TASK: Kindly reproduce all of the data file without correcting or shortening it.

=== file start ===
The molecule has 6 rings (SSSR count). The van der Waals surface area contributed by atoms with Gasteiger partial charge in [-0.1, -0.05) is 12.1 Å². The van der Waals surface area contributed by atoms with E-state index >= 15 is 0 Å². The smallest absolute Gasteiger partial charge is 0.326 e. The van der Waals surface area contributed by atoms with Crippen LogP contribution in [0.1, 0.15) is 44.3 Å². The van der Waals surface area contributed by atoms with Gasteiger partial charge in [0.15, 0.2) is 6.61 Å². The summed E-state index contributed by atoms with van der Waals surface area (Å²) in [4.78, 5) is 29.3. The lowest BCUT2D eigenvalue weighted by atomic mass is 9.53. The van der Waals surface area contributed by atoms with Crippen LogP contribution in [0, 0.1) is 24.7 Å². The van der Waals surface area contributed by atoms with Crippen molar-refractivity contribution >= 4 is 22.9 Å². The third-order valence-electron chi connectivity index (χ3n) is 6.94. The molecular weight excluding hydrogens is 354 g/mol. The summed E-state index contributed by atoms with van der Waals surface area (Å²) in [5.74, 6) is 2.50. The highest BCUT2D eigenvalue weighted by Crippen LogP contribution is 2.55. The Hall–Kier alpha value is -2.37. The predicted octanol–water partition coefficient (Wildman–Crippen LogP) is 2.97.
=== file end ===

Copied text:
The molecule has 6 rings (SSSR count). The van der Waals surface area contributed by atoms with Gasteiger partial charge in [-0.1, -0.05) is 12.1 Å². The van der Waals surface area contributed by atoms with E-state index >= 15 is 0 Å². The smallest absolute Gasteiger partial charge is 0.326 e. The van der Waals surface area contributed by atoms with Crippen LogP contribution in [0.1, 0.15) is 44.3 Å². The van der Waals surface area contributed by atoms with Gasteiger partial charge in [0.15, 0.2) is 6.61 Å². The summed E-state index contributed by atoms with van der Waals surface area (Å²) in [4.78, 5) is 29.3. The lowest BCUT2D eigenvalue weighted by atomic mass is 9.53. The van der Waals surface area contributed by atoms with Crippen LogP contribution in [0, 0.1) is 24.7 Å². The van der Waals surface area contributed by atoms with Crippen molar-refractivity contribution >= 4 is 22.9 Å². The third-order valence-electron chi connectivity index (χ3n) is 6.94. The molecular weight excluding hydrogens is 354 g/mol. The summed E-state index contributed by atoms with van der Waals surface area (Å²) in [5.74, 6) is 2.50. The highest BCUT2D eigenvalue weighted by Crippen LogP contribution is 2.55. The Hall–Kier alpha value is -2.37. The predicted octanol–water partition coefficient (Wildman–Crippen LogP) is 2.97.